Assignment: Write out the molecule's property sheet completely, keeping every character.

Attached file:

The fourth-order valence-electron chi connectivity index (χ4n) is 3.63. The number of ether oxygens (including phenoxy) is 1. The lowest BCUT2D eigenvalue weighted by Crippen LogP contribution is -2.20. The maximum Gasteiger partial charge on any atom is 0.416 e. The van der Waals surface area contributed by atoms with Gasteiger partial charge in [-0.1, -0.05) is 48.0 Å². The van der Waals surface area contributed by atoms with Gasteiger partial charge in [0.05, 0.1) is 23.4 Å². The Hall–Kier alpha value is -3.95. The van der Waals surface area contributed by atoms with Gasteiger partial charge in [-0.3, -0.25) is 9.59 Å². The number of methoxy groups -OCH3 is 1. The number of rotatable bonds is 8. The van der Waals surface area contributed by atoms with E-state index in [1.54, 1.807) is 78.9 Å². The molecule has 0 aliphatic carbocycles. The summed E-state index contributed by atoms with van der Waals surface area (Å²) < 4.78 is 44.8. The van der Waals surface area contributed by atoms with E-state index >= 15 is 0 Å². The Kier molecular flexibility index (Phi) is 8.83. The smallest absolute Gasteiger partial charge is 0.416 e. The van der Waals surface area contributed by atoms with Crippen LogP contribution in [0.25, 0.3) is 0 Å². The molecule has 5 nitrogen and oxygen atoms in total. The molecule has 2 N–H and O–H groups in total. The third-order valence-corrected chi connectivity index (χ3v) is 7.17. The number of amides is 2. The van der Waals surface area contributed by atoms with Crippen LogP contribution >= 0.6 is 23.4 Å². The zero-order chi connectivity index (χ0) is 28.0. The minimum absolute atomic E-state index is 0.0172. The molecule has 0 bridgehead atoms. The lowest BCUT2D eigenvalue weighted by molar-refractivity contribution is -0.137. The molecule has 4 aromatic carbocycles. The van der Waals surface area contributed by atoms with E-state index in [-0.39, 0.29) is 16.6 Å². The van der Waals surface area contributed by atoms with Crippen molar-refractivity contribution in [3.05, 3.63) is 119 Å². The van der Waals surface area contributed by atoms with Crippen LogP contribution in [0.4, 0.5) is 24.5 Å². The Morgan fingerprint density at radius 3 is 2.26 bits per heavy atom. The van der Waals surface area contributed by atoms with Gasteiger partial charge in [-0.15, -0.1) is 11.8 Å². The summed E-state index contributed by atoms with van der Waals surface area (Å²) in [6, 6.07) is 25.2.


The fourth-order valence-electron chi connectivity index (χ4n) is 3.63. The number of ether oxygens (including phenoxy) is 1. The lowest BCUT2D eigenvalue weighted by Crippen LogP contribution is -2.20. The maximum Gasteiger partial charge on any atom is 0.416 e. The van der Waals surface area contributed by atoms with Gasteiger partial charge in [-0.1, -0.05) is 48.0 Å². The van der Waals surface area contributed by atoms with Gasteiger partial charge in [0.05, 0.1) is 23.4 Å². The Hall–Kier alpha value is -3.95. The van der Waals surface area contributed by atoms with Gasteiger partial charge in [-0.3, -0.25) is 9.59 Å². The number of methoxy groups -OCH3 is 1. The number of rotatable bonds is 8. The van der Waals surface area contributed by atoms with E-state index in [1.54, 1.807) is 78.9 Å². The molecule has 0 aliphatic carbocycles. The summed E-state index contributed by atoms with van der Waals surface area (Å²) < 4.78 is 44.8. The van der Waals surface area contributed by atoms with E-state index >= 15 is 0 Å². The Kier molecular flexibility index (Phi) is 8.83. The smallest absolute Gasteiger partial charge is 0.416 e. The van der Waals surface area contributed by atoms with Crippen LogP contribution in [0.25, 0.3) is 0 Å². The molecule has 5 nitrogen and oxygen atoms in total. The molecule has 2 N–H and O–H groups in total. The third-order valence-corrected chi connectivity index (χ3v) is 7.17. The number of amides is 2. The van der Waals surface area contributed by atoms with Crippen LogP contribution >= 0.6 is 23.4 Å². The zero-order chi connectivity index (χ0) is 28.0. The minimum absolute atomic E-state index is 0.0172. The molecule has 0 bridgehead atoms. The lowest BCUT2D eigenvalue weighted by molar-refractivity contribution is -0.137. The molecule has 4 aromatic carbocycles. The van der Waals surface area contributed by atoms with E-state index in [-0.39, 0.29) is 16.6 Å². The van der Waals surface area contributed by atoms with Crippen molar-refractivity contribution in [3.05, 3.63) is 119 Å². The van der Waals surface area contributed by atoms with Crippen LogP contribution in [0.4, 0.5) is 24.5 Å². The Morgan fingerprint density at radius 3 is 2.26 bits per heavy atom. The van der Waals surface area contributed by atoms with Gasteiger partial charge in [-0.15, -0.1) is 11.8 Å². The summed E-state index contributed by atoms with van der Waals surface area (Å²) in [6, 6.07) is 25.2.